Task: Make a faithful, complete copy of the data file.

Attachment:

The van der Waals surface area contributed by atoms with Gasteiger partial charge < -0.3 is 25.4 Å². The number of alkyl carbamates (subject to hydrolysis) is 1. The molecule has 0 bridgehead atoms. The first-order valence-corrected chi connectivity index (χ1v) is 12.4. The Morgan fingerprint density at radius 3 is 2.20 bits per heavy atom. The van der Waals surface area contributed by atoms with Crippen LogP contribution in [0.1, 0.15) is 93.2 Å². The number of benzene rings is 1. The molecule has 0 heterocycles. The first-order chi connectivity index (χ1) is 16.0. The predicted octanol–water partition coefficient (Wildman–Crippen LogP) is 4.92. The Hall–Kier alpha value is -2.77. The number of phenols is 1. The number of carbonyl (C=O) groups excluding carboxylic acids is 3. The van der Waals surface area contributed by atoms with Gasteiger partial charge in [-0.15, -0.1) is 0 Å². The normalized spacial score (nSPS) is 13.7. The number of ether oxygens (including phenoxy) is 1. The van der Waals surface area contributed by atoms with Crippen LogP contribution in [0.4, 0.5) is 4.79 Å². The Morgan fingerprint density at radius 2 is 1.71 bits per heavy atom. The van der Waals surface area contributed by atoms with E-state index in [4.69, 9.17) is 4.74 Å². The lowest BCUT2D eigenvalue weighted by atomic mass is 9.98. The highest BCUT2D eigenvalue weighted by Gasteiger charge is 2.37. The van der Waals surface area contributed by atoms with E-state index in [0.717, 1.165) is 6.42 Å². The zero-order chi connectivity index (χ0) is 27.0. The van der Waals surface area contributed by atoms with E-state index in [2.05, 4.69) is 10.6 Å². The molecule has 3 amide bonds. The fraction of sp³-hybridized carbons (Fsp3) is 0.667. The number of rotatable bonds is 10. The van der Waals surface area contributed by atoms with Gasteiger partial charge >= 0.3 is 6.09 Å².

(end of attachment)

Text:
The van der Waals surface area contributed by atoms with Gasteiger partial charge < -0.3 is 25.4 Å². The number of alkyl carbamates (subject to hydrolysis) is 1. The molecule has 0 bridgehead atoms. The first-order valence-corrected chi connectivity index (χ1v) is 12.4. The Morgan fingerprint density at radius 3 is 2.20 bits per heavy atom. The van der Waals surface area contributed by atoms with Crippen LogP contribution in [0.1, 0.15) is 93.2 Å². The number of benzene rings is 1. The molecule has 0 heterocycles. The first-order chi connectivity index (χ1) is 16.0. The predicted octanol–water partition coefficient (Wildman–Crippen LogP) is 4.92. The Hall–Kier alpha value is -2.77. The number of phenols is 1. The number of carbonyl (C=O) groups excluding carboxylic acids is 3. The van der Waals surface area contributed by atoms with Gasteiger partial charge in [-0.15, -0.1) is 0 Å². The normalized spacial score (nSPS) is 13.7. The number of ether oxygens (including phenoxy) is 1. The van der Waals surface area contributed by atoms with Crippen LogP contribution in [0.4, 0.5) is 4.79 Å². The Morgan fingerprint density at radius 2 is 1.71 bits per heavy atom. The van der Waals surface area contributed by atoms with E-state index in [4.69, 9.17) is 4.74 Å². The lowest BCUT2D eigenvalue weighted by atomic mass is 9.98. The highest BCUT2D eigenvalue weighted by Gasteiger charge is 2.37. The van der Waals surface area contributed by atoms with E-state index in [0.717, 1.165) is 6.42 Å². The zero-order chi connectivity index (χ0) is 27.0. The van der Waals surface area contributed by atoms with E-state index in [2.05, 4.69) is 10.6 Å². The molecule has 3 amide bonds. The fraction of sp³-hybridized carbons (Fsp3) is 0.667. The number of rotatable bonds is 10. The van der Waals surface area contributed by atoms with Gasteiger partial charge >= 0.3 is 6.09 Å².